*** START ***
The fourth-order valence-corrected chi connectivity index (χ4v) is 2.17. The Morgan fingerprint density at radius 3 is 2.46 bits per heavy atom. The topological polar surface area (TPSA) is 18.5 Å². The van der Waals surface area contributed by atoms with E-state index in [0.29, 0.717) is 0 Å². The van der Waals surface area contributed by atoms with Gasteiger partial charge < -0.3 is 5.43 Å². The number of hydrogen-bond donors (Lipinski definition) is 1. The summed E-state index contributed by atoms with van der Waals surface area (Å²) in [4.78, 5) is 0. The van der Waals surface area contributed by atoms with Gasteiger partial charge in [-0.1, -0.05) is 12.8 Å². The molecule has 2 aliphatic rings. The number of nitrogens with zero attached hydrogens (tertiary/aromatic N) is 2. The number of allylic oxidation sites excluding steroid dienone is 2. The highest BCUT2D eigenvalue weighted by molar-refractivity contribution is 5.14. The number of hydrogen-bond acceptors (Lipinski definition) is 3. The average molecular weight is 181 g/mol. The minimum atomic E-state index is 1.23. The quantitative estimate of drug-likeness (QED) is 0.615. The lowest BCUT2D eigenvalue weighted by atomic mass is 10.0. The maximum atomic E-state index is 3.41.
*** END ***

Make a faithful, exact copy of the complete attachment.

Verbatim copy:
The fourth-order valence-corrected chi connectivity index (χ4v) is 2.17. The Morgan fingerprint density at radius 3 is 2.46 bits per heavy atom. The topological polar surface area (TPSA) is 18.5 Å². The van der Waals surface area contributed by atoms with E-state index in [0.29, 0.717) is 0 Å². The van der Waals surface area contributed by atoms with Gasteiger partial charge < -0.3 is 5.43 Å². The number of hydrogen-bond donors (Lipinski definition) is 1. The summed E-state index contributed by atoms with van der Waals surface area (Å²) in [4.78, 5) is 0. The van der Waals surface area contributed by atoms with Gasteiger partial charge in [-0.1, -0.05) is 12.8 Å². The molecule has 2 aliphatic rings. The number of nitrogens with zero attached hydrogens (tertiary/aromatic N) is 2. The number of allylic oxidation sites excluding steroid dienone is 2. The highest BCUT2D eigenvalue weighted by molar-refractivity contribution is 5.14. The number of hydrogen-bond acceptors (Lipinski definition) is 3. The average molecular weight is 181 g/mol. The minimum atomic E-state index is 1.23. The quantitative estimate of drug-likeness (QED) is 0.615. The lowest BCUT2D eigenvalue weighted by atomic mass is 10.0. The maximum atomic E-state index is 3.41.